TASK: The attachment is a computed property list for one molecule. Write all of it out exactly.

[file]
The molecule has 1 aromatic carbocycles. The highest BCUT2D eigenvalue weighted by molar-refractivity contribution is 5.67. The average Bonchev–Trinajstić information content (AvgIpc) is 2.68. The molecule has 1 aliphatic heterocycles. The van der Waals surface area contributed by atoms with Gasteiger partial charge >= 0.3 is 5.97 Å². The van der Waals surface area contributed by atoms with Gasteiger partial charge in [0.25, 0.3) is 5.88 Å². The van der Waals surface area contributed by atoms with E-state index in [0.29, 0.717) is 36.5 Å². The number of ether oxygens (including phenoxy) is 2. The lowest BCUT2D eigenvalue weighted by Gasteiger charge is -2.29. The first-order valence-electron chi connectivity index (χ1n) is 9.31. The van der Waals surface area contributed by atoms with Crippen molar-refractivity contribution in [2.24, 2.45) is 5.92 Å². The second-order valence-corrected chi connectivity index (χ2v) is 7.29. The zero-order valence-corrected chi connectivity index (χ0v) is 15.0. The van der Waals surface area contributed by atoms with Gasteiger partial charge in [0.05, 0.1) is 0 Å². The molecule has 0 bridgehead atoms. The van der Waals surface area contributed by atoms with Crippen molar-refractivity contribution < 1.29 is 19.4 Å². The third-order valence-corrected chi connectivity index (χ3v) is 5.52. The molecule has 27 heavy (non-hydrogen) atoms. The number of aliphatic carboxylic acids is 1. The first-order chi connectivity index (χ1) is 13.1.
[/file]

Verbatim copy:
The molecule has 1 aromatic carbocycles. The highest BCUT2D eigenvalue weighted by molar-refractivity contribution is 5.67. The average Bonchev–Trinajstić information content (AvgIpc) is 2.68. The molecule has 1 aliphatic heterocycles. The van der Waals surface area contributed by atoms with Gasteiger partial charge >= 0.3 is 5.97 Å². The van der Waals surface area contributed by atoms with Gasteiger partial charge in [0.25, 0.3) is 5.88 Å². The van der Waals surface area contributed by atoms with E-state index in [0.29, 0.717) is 36.5 Å². The number of ether oxygens (including phenoxy) is 2. The lowest BCUT2D eigenvalue weighted by Gasteiger charge is -2.29. The first-order valence-electron chi connectivity index (χ1n) is 9.31. The van der Waals surface area contributed by atoms with Crippen molar-refractivity contribution in [2.24, 2.45) is 5.92 Å². The second-order valence-corrected chi connectivity index (χ2v) is 7.29. The zero-order valence-corrected chi connectivity index (χ0v) is 15.0. The van der Waals surface area contributed by atoms with Gasteiger partial charge in [0.05, 0.1) is 0 Å². The molecule has 0 bridgehead atoms. The van der Waals surface area contributed by atoms with Crippen molar-refractivity contribution < 1.29 is 19.4 Å². The third-order valence-corrected chi connectivity index (χ3v) is 5.52. The molecule has 27 heavy (non-hydrogen) atoms. The number of aliphatic carboxylic acids is 1. The first-order chi connectivity index (χ1) is 13.1.